The entire Jerusalem is 49 square miles (or 126 square kilometers). Within this ancient city, you can find unique neighborhoods; no two areas are exactly alike.
Downtown Jerusalem and its surrounding areas are no exception. It’s almost unbelievable how every area offers something unique to its location. Whether you’re looking to buy a property in the heart of Jerusalem, or you’re intrigued by the city, we invite you to join us. By reading on, you’ll get to enjoy a taste of the Jerusalem charm.
The Machaneh Yehuda Market
Jerusalem thrums with energy and is a city that rarely sleeps. The central part of the city hosts some of the most unique neighborhoods in the metropolis. One gem that’s close to downtown Jerusalem is the Machaneh Yehuda Shuk (Hebrew for market). The marketplace dates back to the Ottoman period. It was an empty lot at the end of the 19th century, built by locals who brought produce to sell in the area. The market eventually turned into the organized and bustling market that we know today.
This bustling outdoor marketplace is chock-full of stalls with fresh produce. Lined with mountains of spices or fragrant teas, it hosts pastry shops, fish and poultry stands, cafes, restaurants, and more.
Cries of vendors and the smell of roasting nuts linger in the air. And at night, the shops close. The quaint marketplace comes alive again, with music and neighborhood bars open in the heart of the market. Come experience the magic of the Machaneh Yehuda market yourself.
Right across the street from Machaneh Yehuda, lies a treasure of a neighborhood. Established by Jews in the 1870s, Nachlaot was a combination of thirty-two courtyard neighborhoods. Each area hosted its own synagogue, built by a different Diaspora community.
Quaint cobblestone streets intersect with picturesque courtyards. Small Jerusalem stone houses stand unassumingly. You can enjoy the peace and quiet of the tranquil Nachlaot, and visit some of the original synagogues until this very day.
Ben Yehuda Street
The iconic Ben Yehuda street is right in the prime location of the city’s center. Closed to traffic since 1983, this street and walkway is just a short trip from the Machaneh Yehuda market. The area intersects with Jaffa Road and King George Street.
Lined with eateries, ice cream shops, and mini-souvenir stores, this downtown walkway is perfect for a leisurely stroll.
During the holiday season, you may be able to catch a musical performance by local musicians. The area is a hot spot for tourists and locals alike, and it’s a great way to get a feel of what the metropolis has to offer. Ben Yehuda is a must-see, whether during the day or at night, a trip to this street is a must.
In the 1920s, Christian-Arab contractor Constantine Salame bought land in Talbiya from the Greek-Orthodox Church. His mansion remains intact and currently houses the now the Belgian Embassy.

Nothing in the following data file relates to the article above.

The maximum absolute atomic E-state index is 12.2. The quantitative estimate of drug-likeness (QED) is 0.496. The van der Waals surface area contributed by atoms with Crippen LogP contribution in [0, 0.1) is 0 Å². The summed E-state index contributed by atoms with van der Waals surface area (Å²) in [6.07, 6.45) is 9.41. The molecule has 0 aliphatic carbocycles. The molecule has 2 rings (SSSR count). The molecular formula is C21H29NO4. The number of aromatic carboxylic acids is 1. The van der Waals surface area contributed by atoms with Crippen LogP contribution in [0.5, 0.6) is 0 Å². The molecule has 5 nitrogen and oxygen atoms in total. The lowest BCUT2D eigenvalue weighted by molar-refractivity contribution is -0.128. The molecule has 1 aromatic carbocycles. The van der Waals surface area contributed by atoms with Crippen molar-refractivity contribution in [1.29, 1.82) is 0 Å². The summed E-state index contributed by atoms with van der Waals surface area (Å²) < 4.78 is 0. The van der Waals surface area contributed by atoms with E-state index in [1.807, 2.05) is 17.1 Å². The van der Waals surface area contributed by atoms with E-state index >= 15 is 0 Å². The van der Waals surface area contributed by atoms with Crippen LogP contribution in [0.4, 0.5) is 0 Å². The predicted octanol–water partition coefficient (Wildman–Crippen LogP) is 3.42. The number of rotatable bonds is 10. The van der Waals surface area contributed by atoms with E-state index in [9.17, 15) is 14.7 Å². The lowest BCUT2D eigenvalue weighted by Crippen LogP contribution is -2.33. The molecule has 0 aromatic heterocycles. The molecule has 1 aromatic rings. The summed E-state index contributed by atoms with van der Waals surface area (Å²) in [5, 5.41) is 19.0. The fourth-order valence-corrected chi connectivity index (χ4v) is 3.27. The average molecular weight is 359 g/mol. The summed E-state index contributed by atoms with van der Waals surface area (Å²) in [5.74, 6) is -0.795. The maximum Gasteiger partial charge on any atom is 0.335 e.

Currently, this luxurious neighborhood is home to an array of beautiful architecture and serene parks. It’s an attractive location due to it’s close proximity to some of Jerusalem’s most visited areas. (Talbiya is a bit over a mile/ 1.8 kilometers walk away from both Ben Yehuda Street and The Old City of Jerusalem).
This picturesque area houses a center of Jerusalem’s culture, The Jerusalem Theater. The theater features musical, drama, and dance performances. Another historical structure within the neighborhood is the president of Israel’s residence.
Cultural venues such as The Museum for Islamic Art showcase artifacts and art pieces from centuries ago. The Hansen House, a former leprosy asylum, now hosts art shows, concerts, and a coffee house. Experience the authentic and true Jerusalem feel when you visit Talbiya.
In the 1920s, the Israel Land Development Company acquired land from the Greek Orthodox Church. They commissioned German Jewish architect Richard Kaufman to design Rechavia as a picturesque, garden-style neighborhood.
This area is peaceful, and many streets offer a quiet respite from the bustling center of the city. The upscale loaction is home to Israeli politicians and the well-known Jerusalem Great Synagogue.
Although Rehavia is serene, Gaza Streer (or Azza street in Hebrew) boasts an array of relaxed dining options, wine bars, cafes, and specialty food stores.
There’s something for everyone in this charming area, and Rechavia beacons you to come explore.
In 1909, Rabbi Salant and Rabbi Naftali Porush created Rechavia, utilizing funding from foreign donors to construct modest housing for religious Jews in Jerusalem.
Shaarei Chesed intersects with Rechavia and Nachlaot, and it’s a serene and modern Haredi neighborhood, which showcases opulent villas owned by wealthy Jewish families from abroad.
The neighborhood boasts an array of yeshivas (houses of Jewish study) and is home to a diverse collection of synagogues. The area is a popular home for families as well as retirees, and boutique eateries and the impressive Wolfson tower will give you a feel for the culture of Rechavia as you explore the area.
Whether you’re looking for a forever home in the city’s center or would like to take a tour, the heart of Jerusalem provides an array of cultures, tastes, architecture, and atmosphere for everyone, no matter their background. So come visit, the heart of the city awaits you.
If you’d like to view real estate in Jerusalem’s center, the Gov Ari Real Estate Agency Jerusalem specializes in finding you the perfect property for you. Contact us to out more about our real estate services.